We know D.C. Get our free newsletter to stay in the know.

Will Smith is a charismatic actor who exudes effortlessness; he’s got both movie-star presence and the ability to connect with almost any audience. As Enemy of the State’s Robert Dean, Smith gets to act out a dramatic parallel of his screen duality—easygoing anonymous fellow and most wanted individual. His character is a Washington labor lawyer with a nice life, wife, and kid who accidentally becomes No. 1 on the National Security Agency’s “to-kill” list. A videotape of an NSA operative (Jon Voight) murdering a congressman (Anthony Quinn) over the passage of an upcoming privacy bill finds its way into the hands of a conspiracy theorist and old Georgetown Law School colleague of Dean’s. While Christmas shopping in the world’s sleekest lingerie store, Dean runs into his old pal, who whispers, “Help me,” before accepting one of Dean’s business cards and slipping the disk-sized tape into Dean’s shopping bag. Soon Dean is the target, losing his wife, home, and job in quick succession.

The film’s twist on the old innocent-fugitive bugaboo is this matter of civic privacy. As Dean is chased through streets, buildings, and floors of buildings, his every move is detailed by hundreds of discreetly placed cameras; many of these are high-tech NSA designs, but many are also everyday surveillance systems we may not know we live with. Enemy of the State is a truly paranoid piece of filmmaking: Every line, from pay phones to home phones, is traceable; there are the bugs they want you to find and the ones you’ll never find; and don’t consider your credit-card purchases, bank account information, or videotape rentals secure, either. This atmosphere of dangerous exposure is hugely enjoyable, since it ups the stakes for Dean—he must elude and defeat the watchers in full view.

The script’s solution to this interesting conundrum is a cheat. Through a complicated series of contacts, Dean meets up with a cranky ex-NSA golden boy Brill (Gene Hackman), who was screwed by the agency and left it, taking his toys with him. Enemy of the State argues that if you’re caught on the wrong side of the government’s intrusive surveillance measures, you can defeat them by having better equipment, as well as some handy explosives—not exactly a rousing case for Fourth Amendment protection.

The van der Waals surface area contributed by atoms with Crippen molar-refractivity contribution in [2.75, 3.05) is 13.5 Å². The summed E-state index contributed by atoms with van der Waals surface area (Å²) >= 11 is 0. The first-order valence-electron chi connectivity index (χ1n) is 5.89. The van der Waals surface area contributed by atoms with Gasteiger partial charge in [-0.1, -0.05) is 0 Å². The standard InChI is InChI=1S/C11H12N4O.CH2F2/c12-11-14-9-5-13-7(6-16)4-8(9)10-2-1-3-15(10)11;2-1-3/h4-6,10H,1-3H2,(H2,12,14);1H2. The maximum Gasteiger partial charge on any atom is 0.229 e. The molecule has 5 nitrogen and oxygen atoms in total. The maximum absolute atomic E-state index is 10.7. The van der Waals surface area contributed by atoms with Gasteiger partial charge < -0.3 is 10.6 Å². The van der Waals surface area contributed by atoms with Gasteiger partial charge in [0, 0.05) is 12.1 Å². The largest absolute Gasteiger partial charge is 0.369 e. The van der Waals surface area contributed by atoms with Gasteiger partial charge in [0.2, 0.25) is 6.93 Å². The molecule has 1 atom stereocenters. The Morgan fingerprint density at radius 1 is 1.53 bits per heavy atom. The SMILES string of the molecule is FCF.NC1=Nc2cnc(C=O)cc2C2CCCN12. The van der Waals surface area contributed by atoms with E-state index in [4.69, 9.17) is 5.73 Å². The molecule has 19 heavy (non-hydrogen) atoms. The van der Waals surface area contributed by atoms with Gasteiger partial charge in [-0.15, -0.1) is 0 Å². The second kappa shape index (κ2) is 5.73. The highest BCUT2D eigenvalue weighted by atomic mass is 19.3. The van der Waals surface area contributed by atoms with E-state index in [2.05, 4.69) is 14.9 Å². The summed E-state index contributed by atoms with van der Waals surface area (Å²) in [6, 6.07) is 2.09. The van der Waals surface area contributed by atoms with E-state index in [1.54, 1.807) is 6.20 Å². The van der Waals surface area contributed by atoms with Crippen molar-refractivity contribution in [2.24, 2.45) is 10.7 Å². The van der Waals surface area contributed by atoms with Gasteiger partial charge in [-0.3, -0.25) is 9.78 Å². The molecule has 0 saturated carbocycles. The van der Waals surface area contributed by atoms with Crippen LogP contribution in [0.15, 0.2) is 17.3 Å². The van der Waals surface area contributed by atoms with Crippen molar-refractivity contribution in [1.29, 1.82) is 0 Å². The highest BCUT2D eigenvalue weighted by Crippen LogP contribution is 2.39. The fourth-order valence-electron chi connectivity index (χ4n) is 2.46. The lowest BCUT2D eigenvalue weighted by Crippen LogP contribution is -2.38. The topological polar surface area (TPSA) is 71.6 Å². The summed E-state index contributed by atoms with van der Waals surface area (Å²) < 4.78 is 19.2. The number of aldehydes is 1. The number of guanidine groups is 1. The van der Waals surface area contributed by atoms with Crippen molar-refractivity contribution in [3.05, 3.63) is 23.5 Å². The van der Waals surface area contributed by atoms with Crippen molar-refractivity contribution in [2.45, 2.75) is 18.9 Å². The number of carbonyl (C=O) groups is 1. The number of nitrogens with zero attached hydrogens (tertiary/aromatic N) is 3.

But Enemy of the State has another trick up its sleeve: It’s a lengthy and overcomplicated metaphor for the persecution of young black men. If the scenario doesn’t sound familiar enough to black audiences, the script gives the bad guys justifications for keeping an eye on the populace that use the same code as white-supremacist leaflets: “We are at war 24 hours of every day,” says one of the insiders. The techies who do the grunt work claim that they’re dispassionate foot soldiers. As Dean is stripped of the markers that identify him as a decent, tax-paying citizen—his good credit, family, and Georgetown home—he finds he can become anonymous only by becoming the kind of black man that people expect to see. Before long, he’s slouching around Washington in a knit cap and Polartec jacket, participating in a carjacking and forced to carry a gun. The script sets up a racial hierarchy from the start, with Dean the swanky lawyer above the greasy “guineas” (a term he objects to, then uses) who are strong-arming the local labor unions. Over the course of the film, Dean is forced to eat small amounts of crap, accepting with a smile the term “eggplant” (those foul guidos!) and various remarks about his presumed stupidity.

Enemy of the State is an intricate and often messy piece of work, with amazing coincidences and numerous subplots stuck over the holes like so much narrative gum. Such handy dovetailing is less noticeable in the lean, swift action flicks that inspired this one, but with 128 minutes and a set of conspiracies-within-accidents-within-coincidences to roll into one unwieldy ball, every contradictory motive and subsidiary character betrays its pointlessness. The movie is a good time—Smith’s presence guarantees that much, and Tony Scott’s zippy direction flatters the script’s unsightly bloat—but as a good, liberal take on privacy issues, it doesn’t make a whole lot of sense.